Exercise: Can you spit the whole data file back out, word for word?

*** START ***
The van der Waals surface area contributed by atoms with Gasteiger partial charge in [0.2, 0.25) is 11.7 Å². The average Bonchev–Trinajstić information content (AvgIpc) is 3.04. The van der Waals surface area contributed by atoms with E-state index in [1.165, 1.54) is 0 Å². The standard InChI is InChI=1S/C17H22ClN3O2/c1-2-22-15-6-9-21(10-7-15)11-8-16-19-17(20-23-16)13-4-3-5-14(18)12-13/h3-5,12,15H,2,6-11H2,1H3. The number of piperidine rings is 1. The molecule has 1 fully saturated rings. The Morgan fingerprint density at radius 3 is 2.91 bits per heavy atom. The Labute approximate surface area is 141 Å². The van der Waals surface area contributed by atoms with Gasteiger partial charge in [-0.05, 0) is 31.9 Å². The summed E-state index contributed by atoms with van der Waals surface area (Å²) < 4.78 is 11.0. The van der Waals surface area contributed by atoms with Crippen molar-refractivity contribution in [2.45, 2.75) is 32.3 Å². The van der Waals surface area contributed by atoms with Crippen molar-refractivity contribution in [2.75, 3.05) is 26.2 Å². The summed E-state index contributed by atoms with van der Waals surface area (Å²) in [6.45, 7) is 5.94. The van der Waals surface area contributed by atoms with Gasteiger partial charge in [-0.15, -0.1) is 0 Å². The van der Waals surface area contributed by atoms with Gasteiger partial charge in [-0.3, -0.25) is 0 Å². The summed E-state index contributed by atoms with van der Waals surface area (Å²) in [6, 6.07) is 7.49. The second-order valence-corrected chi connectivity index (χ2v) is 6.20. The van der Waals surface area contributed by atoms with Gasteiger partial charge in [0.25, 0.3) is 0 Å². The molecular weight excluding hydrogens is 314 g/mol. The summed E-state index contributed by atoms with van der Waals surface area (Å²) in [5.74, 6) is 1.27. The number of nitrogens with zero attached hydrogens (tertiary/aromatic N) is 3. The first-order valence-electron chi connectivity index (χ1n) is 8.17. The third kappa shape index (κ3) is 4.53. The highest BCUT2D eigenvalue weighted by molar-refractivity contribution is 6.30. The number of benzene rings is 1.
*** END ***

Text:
The van der Waals surface area contributed by atoms with Gasteiger partial charge in [0.2, 0.25) is 11.7 Å². The average Bonchev–Trinajstić information content (AvgIpc) is 3.04. The van der Waals surface area contributed by atoms with E-state index in [1.165, 1.54) is 0 Å². The standard InChI is InChI=1S/C17H22ClN3O2/c1-2-22-15-6-9-21(10-7-15)11-8-16-19-17(20-23-16)13-4-3-5-14(18)12-13/h3-5,12,15H,2,6-11H2,1H3. The number of piperidine rings is 1. The molecule has 1 fully saturated rings. The Morgan fingerprint density at radius 3 is 2.91 bits per heavy atom. The Labute approximate surface area is 141 Å². The van der Waals surface area contributed by atoms with Gasteiger partial charge in [-0.05, 0) is 31.9 Å². The summed E-state index contributed by atoms with van der Waals surface area (Å²) < 4.78 is 11.0. The van der Waals surface area contributed by atoms with Crippen molar-refractivity contribution in [2.45, 2.75) is 32.3 Å². The van der Waals surface area contributed by atoms with Crippen molar-refractivity contribution in [2.75, 3.05) is 26.2 Å². The summed E-state index contributed by atoms with van der Waals surface area (Å²) in [6.45, 7) is 5.94. The van der Waals surface area contributed by atoms with Gasteiger partial charge in [-0.15, -0.1) is 0 Å². The van der Waals surface area contributed by atoms with Gasteiger partial charge in [-0.3, -0.25) is 0 Å². The summed E-state index contributed by atoms with van der Waals surface area (Å²) in [6, 6.07) is 7.49. The second-order valence-corrected chi connectivity index (χ2v) is 6.20. The van der Waals surface area contributed by atoms with Gasteiger partial charge in [0.25, 0.3) is 0 Å². The molecular weight excluding hydrogens is 314 g/mol. The summed E-state index contributed by atoms with van der Waals surface area (Å²) in [5.74, 6) is 1.27. The number of nitrogens with zero attached hydrogens (tertiary/aromatic N) is 3. The first-order valence-electron chi connectivity index (χ1n) is 8.17. The third kappa shape index (κ3) is 4.53. The highest BCUT2D eigenvalue weighted by molar-refractivity contribution is 6.30. The number of benzene rings is 1.